Individual and family actions to deal with possible farmer suicide

There is a more common and mostly preventable cause of death among agricultural producers that isn't occupational injuries or physical illnesses. It is suicide, and it should be understood and handled better than it usually is currently.

Michael R. Rosmann, Ph.D.
Michael R. Rosmann, Ph.D., FarmersÕ Forum columnist

There is a more common and mostly preventable cause of death among agricultural producers that isn't occupational injuries or physical illnesses. It is suicide, and it should be understood and handled better than it usually is currently.

This is the third article in a four-part "Farm and Ranch Life" series about suicide among farmers, ranchers and agricultural workers.

A farmer who purposefully ended his life recently gave many warning signs, but also demanded that his family not undertake legal proceedings to obtain professional behavioral health care assistance. He also didn't ask for help from his family, neighbors, or any farm crises services that were available to assist him with depression, field work, and financial obligations. He would take care of the problems himself, he said.

Two weeks after his immediate family reluctantly agreed to give him more time to pursue his own farm debt solutions, the farmer ended his life with a shotgun blast. What can we learn from this and other self-destructive actions by people engaged in farming?

Sometimes farm family members and others able to intervene must undertake actions to prevent another person's self-destruction despite resistance from this person. Spouses, coworkers and friends of a distressed farmer should ask the farmer about sleeplessness over recent nights, his/her worries, and especially those that entail perceptions about how others might view the farmer (See last week's article for a list of concerns to look for).


They should also check for ways the farmer may have been exposed to farm chemicals that exacerbate nervous systems of insects - and humans, such as those that are sometimes used when planting and spraying crops. Certain insecticides, and other farm chemicals, can enhance anxiety and depression.

The concerned people should also ask about psychotropic medications, if any, that the farmer has been prescribed to quell emotional upset. When exposed to toxic levels of certain farm insecticides that speed up transmission of nerve signals, selective serotonin reuptake inhibitor (SSRI) medications that are often used to treat anxiety and depression can actually worsen the user's disorientation and irrational thinking.

Take immediate action when suspicious about any of these circumstances in spite of any resistance by the distressed farmer, and accompany the farmer to a physician, behavioral health care provider, or a hospital emergency room that is versed in the proper procedures to prevent possible self-harm. This recommendation comes from a widow whose husband undertook suicide, as well as from my 40+ years' experience as a behavioral health professional who has worked with farmers.

Physicians, behavioral health care providers, nurses and other licensed health care professionals (including veterinarians and others) can learn about these potentially life-saving matters in an "Agricultural Medicine" course which is offered annually in a dozen medical and public health institutions around the U.S. Many healthcare providers have too little knowledge about how SSRIs can worsen an already overstimulated nervous system.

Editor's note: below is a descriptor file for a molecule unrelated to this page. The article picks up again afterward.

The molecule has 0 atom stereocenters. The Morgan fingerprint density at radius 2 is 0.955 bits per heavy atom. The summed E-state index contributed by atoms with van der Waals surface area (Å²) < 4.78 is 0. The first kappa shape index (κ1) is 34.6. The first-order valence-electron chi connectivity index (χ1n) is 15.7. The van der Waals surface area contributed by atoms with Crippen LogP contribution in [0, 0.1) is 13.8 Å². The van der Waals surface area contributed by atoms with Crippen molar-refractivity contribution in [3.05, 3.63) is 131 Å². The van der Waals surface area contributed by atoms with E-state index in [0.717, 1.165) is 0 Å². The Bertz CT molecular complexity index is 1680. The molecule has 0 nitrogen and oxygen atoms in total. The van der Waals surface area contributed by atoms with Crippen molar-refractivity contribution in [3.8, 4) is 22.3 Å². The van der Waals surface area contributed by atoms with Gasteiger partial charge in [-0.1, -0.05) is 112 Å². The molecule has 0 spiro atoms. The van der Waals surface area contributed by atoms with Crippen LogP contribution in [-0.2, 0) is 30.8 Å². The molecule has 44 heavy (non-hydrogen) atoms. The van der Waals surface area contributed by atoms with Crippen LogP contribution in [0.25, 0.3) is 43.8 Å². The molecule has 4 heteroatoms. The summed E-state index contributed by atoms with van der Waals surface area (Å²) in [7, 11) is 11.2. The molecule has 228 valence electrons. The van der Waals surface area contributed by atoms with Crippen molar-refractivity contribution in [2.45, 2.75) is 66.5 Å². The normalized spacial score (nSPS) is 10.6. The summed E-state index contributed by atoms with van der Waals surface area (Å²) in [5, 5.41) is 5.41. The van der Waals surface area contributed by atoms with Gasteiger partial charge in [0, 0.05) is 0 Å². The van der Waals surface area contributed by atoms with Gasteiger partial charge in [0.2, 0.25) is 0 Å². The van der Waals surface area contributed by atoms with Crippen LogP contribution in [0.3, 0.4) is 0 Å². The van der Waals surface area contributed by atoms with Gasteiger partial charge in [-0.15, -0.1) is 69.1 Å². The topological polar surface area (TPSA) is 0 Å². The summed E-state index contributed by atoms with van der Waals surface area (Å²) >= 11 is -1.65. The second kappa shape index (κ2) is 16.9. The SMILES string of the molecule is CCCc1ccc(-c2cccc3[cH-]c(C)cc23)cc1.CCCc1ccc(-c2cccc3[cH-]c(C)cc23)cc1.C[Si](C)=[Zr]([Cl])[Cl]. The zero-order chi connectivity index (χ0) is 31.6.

People interested in the Agricultural Medicine course can perform an online search with the words, "Agricultural Medicine" or contact the University of Iowa, where the course originated, at: www.public

What do you do when an at-risk farmer refuses to cooperate with treatment? Most reasonable people, including farmers who are overly distressed, usually recognize that their judgment is altered and they acquiesce to the recommendations of those concerned about them.

If the at-risk farmer is unwilling to cooperate, those worried about this person can approach their county mental health referee, who is usually an attorney and understands legal proceedings about a request for commitment to a hospital psychiatric unit for a 48 hour evaluation. This step is a "last resort."

The person being evaluated is entitled to have personal legal representation (court-paid if necessary) and an advocate who is familiar with mental health commitment proceedings. A subsequent court hearing that includes the recommendations of the inpatient evaluation and other relevant information, determines the recommended follow-up.


A Kansas farmer who has considered suicide many times and struggles with uncertainty daily, volunteered his thoughts to me about the prevention of suicide. He and his wife lost all but a 40 acre parcel of their land during the farm crisis in the 1980s.

Both partners secured off-farm jobs and managed eventually to purchase an additional 80 acres away from their original farmstead. A troubling circumstance to this farmer are daily views of the land adjoining their home place which they no longer own.

He has been hospitalized numerous times to curtail suicide. This farmer credits his life to several salvaging factors:

• He has a support network of family members, fellow farmers, and two counselors with whom he "levels" and who understand agriculture.

• Anti-anxiety and antidepressant medications help him maintain emotional stability.

• His Christian faith.

• Keeping active and having a sustaining purpose: to prevent suicide by other farmers.

There is still more to learn about preventing suicide by farmers. See next week's final article in this series.

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